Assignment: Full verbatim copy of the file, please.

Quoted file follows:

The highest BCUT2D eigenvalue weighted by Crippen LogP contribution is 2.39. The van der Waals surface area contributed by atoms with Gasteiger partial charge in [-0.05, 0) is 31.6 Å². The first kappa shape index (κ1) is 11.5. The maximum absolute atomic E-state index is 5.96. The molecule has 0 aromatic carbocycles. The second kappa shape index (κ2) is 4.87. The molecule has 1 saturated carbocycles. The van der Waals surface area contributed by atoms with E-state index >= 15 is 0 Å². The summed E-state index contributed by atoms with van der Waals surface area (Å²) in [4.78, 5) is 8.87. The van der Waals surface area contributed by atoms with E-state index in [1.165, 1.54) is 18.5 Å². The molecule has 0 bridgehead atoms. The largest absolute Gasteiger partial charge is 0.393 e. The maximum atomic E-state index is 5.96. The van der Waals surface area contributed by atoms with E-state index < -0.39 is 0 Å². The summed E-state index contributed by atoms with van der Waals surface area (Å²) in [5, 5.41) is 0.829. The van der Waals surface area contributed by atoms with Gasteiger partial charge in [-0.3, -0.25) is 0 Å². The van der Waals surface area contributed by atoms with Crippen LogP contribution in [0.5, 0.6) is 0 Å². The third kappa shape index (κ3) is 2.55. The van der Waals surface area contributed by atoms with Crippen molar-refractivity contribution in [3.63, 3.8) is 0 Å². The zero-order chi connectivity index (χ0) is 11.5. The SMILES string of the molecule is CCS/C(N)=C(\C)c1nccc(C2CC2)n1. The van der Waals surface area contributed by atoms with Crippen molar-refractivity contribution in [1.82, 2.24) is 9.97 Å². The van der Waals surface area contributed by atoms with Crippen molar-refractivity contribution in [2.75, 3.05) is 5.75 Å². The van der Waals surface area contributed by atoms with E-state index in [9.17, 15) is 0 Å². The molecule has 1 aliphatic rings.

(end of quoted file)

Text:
The highest BCUT2D eigenvalue weighted by Crippen LogP contribution is 2.39. The van der Waals surface area contributed by atoms with Gasteiger partial charge in [-0.05, 0) is 31.6 Å². The first kappa shape index (κ1) is 11.5. The maximum absolute atomic E-state index is 5.96. The molecule has 0 aromatic carbocycles. The second kappa shape index (κ2) is 4.87. The molecule has 1 saturated carbocycles. The van der Waals surface area contributed by atoms with E-state index >= 15 is 0 Å². The summed E-state index contributed by atoms with van der Waals surface area (Å²) in [4.78, 5) is 8.87. The van der Waals surface area contributed by atoms with E-state index in [1.165, 1.54) is 18.5 Å². The molecule has 0 bridgehead atoms. The largest absolute Gasteiger partial charge is 0.393 e. The maximum atomic E-state index is 5.96. The van der Waals surface area contributed by atoms with E-state index < -0.39 is 0 Å². The summed E-state index contributed by atoms with van der Waals surface area (Å²) in [5, 5.41) is 0.829. The van der Waals surface area contributed by atoms with Gasteiger partial charge in [-0.3, -0.25) is 0 Å². The van der Waals surface area contributed by atoms with Crippen LogP contribution in [0.5, 0.6) is 0 Å². The third kappa shape index (κ3) is 2.55. The van der Waals surface area contributed by atoms with Crippen molar-refractivity contribution in [3.63, 3.8) is 0 Å². The zero-order chi connectivity index (χ0) is 11.5. The SMILES string of the molecule is CCS/C(N)=C(\C)c1nccc(C2CC2)n1. The van der Waals surface area contributed by atoms with Crippen molar-refractivity contribution in [1.82, 2.24) is 9.97 Å². The van der Waals surface area contributed by atoms with Crippen molar-refractivity contribution in [2.75, 3.05) is 5.75 Å². The van der Waals surface area contributed by atoms with E-state index in [9.17, 15) is 0 Å². The molecule has 1 aliphatic rings.